Wildlife trust tries to ban anglers

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Angling is a gentle sport. In Nottinghamshire fishers are showing they can also be tough when their sport is threatened. The threat? Their new landlord, the local wildlife trust.

Nottinghamshire Wildlife Trust purchased the Attenborough Nature Reserve in December 2020. Now groups including the Angling Trust and Countryside Alliance are fighting to save the right to fish there. 

Martin Salter of the Angling Trust says the Nottingham Anglers Association has been fishing the reserve for more than 20 years. He says: “It’s a 380-acre site and slowly but surely, the people managing that reserve, once the Wildlife Trust took over a few years ago, started squeezing the anglers out. And we got to the stage that in 380 acres from a time when they were able to fish the whole of the reserve they were down to 25 pegs, literally a tiny proportion of the water that was left was allowed for anglers.”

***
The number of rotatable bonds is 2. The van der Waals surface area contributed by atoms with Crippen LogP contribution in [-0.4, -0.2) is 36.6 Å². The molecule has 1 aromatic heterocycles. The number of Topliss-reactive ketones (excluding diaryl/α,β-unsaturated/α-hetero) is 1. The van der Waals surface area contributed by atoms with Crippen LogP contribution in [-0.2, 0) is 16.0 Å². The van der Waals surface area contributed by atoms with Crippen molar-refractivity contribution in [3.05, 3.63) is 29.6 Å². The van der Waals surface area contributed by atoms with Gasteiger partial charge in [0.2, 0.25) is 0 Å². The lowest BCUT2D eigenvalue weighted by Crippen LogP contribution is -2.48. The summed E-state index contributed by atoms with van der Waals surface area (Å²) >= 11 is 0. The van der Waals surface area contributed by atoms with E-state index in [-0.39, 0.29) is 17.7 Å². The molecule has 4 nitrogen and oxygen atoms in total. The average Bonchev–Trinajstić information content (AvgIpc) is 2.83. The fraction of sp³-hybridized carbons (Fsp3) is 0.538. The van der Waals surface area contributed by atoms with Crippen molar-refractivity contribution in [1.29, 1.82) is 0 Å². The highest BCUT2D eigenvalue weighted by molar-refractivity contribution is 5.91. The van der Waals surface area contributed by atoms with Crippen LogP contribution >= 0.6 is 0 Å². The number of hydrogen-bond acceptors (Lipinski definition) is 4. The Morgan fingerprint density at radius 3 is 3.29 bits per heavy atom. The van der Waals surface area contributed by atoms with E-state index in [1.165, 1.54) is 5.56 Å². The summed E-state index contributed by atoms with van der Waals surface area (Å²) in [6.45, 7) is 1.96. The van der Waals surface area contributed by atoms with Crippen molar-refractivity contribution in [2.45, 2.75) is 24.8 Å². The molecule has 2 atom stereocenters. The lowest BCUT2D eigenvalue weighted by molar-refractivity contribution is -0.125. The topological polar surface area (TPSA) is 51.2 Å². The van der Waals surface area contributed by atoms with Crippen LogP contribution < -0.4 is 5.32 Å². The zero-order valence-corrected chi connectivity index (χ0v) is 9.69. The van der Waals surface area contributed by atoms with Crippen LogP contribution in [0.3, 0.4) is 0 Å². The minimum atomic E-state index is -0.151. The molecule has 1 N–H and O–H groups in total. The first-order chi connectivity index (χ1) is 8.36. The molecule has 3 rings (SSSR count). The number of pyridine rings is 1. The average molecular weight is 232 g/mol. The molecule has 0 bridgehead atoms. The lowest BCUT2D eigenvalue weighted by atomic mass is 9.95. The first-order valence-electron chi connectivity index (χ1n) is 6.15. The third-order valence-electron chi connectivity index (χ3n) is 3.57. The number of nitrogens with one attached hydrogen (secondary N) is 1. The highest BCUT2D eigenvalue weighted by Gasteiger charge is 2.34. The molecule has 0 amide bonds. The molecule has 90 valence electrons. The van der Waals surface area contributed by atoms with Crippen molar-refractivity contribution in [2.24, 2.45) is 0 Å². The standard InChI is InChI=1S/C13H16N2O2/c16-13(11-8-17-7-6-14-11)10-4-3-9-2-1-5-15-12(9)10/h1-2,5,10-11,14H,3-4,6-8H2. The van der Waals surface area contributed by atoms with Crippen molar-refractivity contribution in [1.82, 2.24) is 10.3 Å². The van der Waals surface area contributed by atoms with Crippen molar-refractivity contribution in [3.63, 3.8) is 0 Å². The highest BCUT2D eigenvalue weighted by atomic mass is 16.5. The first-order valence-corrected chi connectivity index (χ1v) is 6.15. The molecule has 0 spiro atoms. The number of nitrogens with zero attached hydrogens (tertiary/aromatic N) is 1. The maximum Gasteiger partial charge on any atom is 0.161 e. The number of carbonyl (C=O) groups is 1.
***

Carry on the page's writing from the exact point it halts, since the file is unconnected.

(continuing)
He says that, although angling hasn’t actually been banned, what the trust has done is squeeze out the angling club. He adds: “It’s part of a deliberate policy by Nottinghamshire Wildlife Trust to ensure they have no angling whatsoever on their reserves, even when it’s taken place there for generations. And that’s in marked contrast to other wildlife trusts, many of whom encourage and even sell tickets for angling.”

Under the previous owners of the Attenborough Reserve, anglers had access to the whole site. Even the 25 pegs that anglers were offered were busy areas popular with the general public and not suitable for quiet and peaceful fishing. Also, the dedicated anglers’ car park was closed, and members would have to use the main visitor centre car park and pay £3 per day on top of the money they pay the Trust through the lease.